Last year we worked together with Audrey Markowskei, an academic from the Department of Mathematics to trial a paperless work-flow for Maths232. I wrote an earlier post about the background to this pilot study and the difficulties of paperless assignments in mathematics; in this post I’ll share our results.
We used the ‘Assignments‘ functionality inside iLearn, iPads + stylus, GoodNotes and Dropbox applications. The unit size (n=30) and Audrey’s familiarity with tablet computers and applications made this an ideal unit to test this initiative.
In this unit, the students needed to submit 5 assignments (weight = 20% of the total mark) due on Weeks 4, 6, 9, 11 and 13 of the session. Each assignment was 10-15 pages long. We tested a comprehensive set of applications across 3 platforms: Apple iOS, Android and Windows 8.1 . We also created documentation on how to use mobile applications for scanning, handwriting and marking of documents based on the trial, and we made these available to students inside iLearn, so they could choose the most suitable application for them.
To recap my earlier post, we had identified three sets of applications that were required to allow paperless work-flow in maths: (1) Document scanning; (2) Handwriting notes, and; (3) Marking/annotating applications. Applications tested included free and paid versions. A comprehensive Excel spreadsheet that contained information for 51 applications tested in different platforms was developed. Data included cost, features, downloadable links and comments. This document is available to download below:
Applications were tested on the latest operational systems (iOS8, Android 4.4.4 and Windows 8.1), older platforms may behave differently.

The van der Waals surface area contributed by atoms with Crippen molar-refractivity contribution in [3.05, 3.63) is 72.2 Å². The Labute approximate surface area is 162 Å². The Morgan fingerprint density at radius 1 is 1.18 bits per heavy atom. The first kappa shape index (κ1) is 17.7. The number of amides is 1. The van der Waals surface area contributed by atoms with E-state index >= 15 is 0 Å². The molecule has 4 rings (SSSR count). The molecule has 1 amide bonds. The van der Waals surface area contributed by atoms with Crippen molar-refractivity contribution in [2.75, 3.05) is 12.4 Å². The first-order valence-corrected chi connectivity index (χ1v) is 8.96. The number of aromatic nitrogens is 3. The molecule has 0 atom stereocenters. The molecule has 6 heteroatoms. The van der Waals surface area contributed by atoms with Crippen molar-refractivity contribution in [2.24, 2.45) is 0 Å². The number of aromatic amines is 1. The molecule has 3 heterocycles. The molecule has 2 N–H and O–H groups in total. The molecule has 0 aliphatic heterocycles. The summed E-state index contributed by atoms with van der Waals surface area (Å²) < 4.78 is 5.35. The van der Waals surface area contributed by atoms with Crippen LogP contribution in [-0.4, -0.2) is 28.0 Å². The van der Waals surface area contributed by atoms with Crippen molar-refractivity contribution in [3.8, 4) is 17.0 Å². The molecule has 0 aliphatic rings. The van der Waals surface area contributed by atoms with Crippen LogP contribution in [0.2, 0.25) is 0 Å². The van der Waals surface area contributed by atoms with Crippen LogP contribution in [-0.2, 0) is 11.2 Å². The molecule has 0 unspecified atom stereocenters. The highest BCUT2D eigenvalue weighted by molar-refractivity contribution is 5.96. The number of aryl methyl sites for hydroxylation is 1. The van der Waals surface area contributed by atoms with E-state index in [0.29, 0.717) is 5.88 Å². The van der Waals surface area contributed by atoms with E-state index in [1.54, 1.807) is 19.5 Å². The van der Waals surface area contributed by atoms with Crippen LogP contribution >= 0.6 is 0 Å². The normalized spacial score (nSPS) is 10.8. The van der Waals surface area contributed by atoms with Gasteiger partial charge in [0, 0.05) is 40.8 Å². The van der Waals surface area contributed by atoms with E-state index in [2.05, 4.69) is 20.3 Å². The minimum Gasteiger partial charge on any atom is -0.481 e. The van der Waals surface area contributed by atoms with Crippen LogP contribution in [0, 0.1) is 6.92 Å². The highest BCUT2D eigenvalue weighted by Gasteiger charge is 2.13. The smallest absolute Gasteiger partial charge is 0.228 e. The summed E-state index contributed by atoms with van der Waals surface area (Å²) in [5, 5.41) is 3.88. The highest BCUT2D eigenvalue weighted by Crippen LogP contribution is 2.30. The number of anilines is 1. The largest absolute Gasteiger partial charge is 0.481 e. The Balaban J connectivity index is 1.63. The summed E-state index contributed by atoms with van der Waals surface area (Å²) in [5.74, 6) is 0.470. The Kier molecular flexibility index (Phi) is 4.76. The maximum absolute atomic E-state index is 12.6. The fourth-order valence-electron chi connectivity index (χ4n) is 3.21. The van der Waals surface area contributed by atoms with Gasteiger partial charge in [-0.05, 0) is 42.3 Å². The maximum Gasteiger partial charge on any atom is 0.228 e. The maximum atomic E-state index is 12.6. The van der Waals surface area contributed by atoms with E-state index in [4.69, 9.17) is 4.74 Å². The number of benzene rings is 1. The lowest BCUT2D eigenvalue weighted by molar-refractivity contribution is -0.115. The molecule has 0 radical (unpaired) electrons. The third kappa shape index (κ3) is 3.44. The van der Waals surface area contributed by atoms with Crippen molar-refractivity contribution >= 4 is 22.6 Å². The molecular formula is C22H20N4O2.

We concluded that there is a wide range of applications that work reliably for Apple iOS and Android platforms, but not for Windows tablets. It seems still to be early days of development for this relatively new platform. We also noticed that the file size and quality of scanned documents varies according to application used.
From the academic perspective:
- In many cases, scanners generated large documents of poor quality (>25MB) that download slowly on iPads.
- Some students scanned pages upside down, which was a real issue to read on the iPad.
- Assignments were lengthy – up to 20 pages in some cases – which is difficult to deal with on a relatively small iPad screen.
- Download and upload from Dropbox to GoodNotes and vice versa took time due to internet connectivity and possibly connectivity between applications.
- The paperless assignment work-flow requires technical know-how to set-up ‘Assignments‘ inside iLearn and to link GoodNotes with Dropbox applications.
- Training for less technically-savvy academics will be required.
- Marking assignments on iPads with a stylus took longer than paper-based assignments. Lot of zooming in and out was required, and this caused eye fatigue.
From the students’ perspective,
- Students did not experience issues using the paperless work-flow and they found the approach to be very flexible.
- They mentioned there was no need to come to University to submit the assignment and they saved time and fuel.
In summary, the academics found this to be a fair solution in comparison to managing paper based assignments. The main challenge will be in the future to find a way to homogenise the quality and size of the scanned assignments and screen size.
- There is a need to put in place a strategy to reduce variability in file size and quality of scanned documents via conventional scanning or mobile applications.
- Develop guidelines for paperless assignments for students to avoid upside down issues, reduce the amount of pages and make the process faster.
- Redesign the assignments to be more screen friendly, if possible.
- Test large devices such as Samsung Galaxy Pro 12.2 + S Pen for marking assignments.
If you would like to implement a paperless work-flow assignment for your unit, contact your Educational Designer (email: firstname.lastname@example.org).
To Audrey for being patient, optimistic and passionate about this initiative. To Jamie Gabriel from the Faculty of Science for providing the applications for iOS and Android Devices and the LTC for supporting the initiative.